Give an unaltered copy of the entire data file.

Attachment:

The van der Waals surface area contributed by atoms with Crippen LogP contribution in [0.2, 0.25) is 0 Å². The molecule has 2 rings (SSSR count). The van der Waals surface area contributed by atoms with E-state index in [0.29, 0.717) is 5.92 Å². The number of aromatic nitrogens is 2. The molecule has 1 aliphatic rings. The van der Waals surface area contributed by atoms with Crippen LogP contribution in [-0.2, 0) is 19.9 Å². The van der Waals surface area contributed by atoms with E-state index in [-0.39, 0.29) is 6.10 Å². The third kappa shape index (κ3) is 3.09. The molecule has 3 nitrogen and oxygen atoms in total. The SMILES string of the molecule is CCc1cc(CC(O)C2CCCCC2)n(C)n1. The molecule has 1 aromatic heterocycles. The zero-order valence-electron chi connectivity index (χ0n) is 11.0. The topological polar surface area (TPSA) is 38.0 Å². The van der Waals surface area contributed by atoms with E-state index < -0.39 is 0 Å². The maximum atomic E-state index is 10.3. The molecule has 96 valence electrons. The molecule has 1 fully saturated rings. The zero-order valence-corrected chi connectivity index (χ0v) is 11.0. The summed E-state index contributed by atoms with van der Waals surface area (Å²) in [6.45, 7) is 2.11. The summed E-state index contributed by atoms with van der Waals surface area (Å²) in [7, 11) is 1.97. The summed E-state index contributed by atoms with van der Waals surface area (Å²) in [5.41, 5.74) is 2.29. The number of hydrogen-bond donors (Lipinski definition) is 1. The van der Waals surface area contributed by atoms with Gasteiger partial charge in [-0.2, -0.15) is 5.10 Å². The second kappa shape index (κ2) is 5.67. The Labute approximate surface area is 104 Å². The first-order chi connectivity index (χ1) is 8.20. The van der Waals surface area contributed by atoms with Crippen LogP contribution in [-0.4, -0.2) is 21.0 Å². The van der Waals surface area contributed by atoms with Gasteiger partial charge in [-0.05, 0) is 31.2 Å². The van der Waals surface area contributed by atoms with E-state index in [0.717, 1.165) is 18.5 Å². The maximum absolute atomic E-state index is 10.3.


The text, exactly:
The van der Waals surface area contributed by atoms with Crippen LogP contribution in [0.2, 0.25) is 0 Å². The molecule has 2 rings (SSSR count). The van der Waals surface area contributed by atoms with E-state index in [0.29, 0.717) is 5.92 Å². The number of aromatic nitrogens is 2. The molecule has 1 aliphatic rings. The van der Waals surface area contributed by atoms with Crippen LogP contribution in [-0.2, 0) is 19.9 Å². The van der Waals surface area contributed by atoms with E-state index in [-0.39, 0.29) is 6.10 Å². The third kappa shape index (κ3) is 3.09. The molecule has 3 nitrogen and oxygen atoms in total. The SMILES string of the molecule is CCc1cc(CC(O)C2CCCCC2)n(C)n1. The molecule has 1 aromatic heterocycles. The zero-order valence-electron chi connectivity index (χ0n) is 11.0. The topological polar surface area (TPSA) is 38.0 Å². The van der Waals surface area contributed by atoms with E-state index < -0.39 is 0 Å². The maximum atomic E-state index is 10.3. The molecule has 96 valence electrons. The molecule has 1 fully saturated rings. The zero-order valence-corrected chi connectivity index (χ0v) is 11.0. The summed E-state index contributed by atoms with van der Waals surface area (Å²) in [6.45, 7) is 2.11. The summed E-state index contributed by atoms with van der Waals surface area (Å²) in [7, 11) is 1.97. The summed E-state index contributed by atoms with van der Waals surface area (Å²) in [5.41, 5.74) is 2.29. The number of hydrogen-bond donors (Lipinski definition) is 1. The van der Waals surface area contributed by atoms with Gasteiger partial charge in [-0.2, -0.15) is 5.10 Å². The second kappa shape index (κ2) is 5.67. The Labute approximate surface area is 104 Å². The first-order chi connectivity index (χ1) is 8.20. The van der Waals surface area contributed by atoms with Crippen LogP contribution in [-0.4, -0.2) is 21.0 Å². The van der Waals surface area contributed by atoms with Gasteiger partial charge in [-0.05, 0) is 31.2 Å². The van der Waals surface area contributed by atoms with E-state index in [0.717, 1.165) is 18.5 Å². The maximum absolute atomic E-state index is 10.3.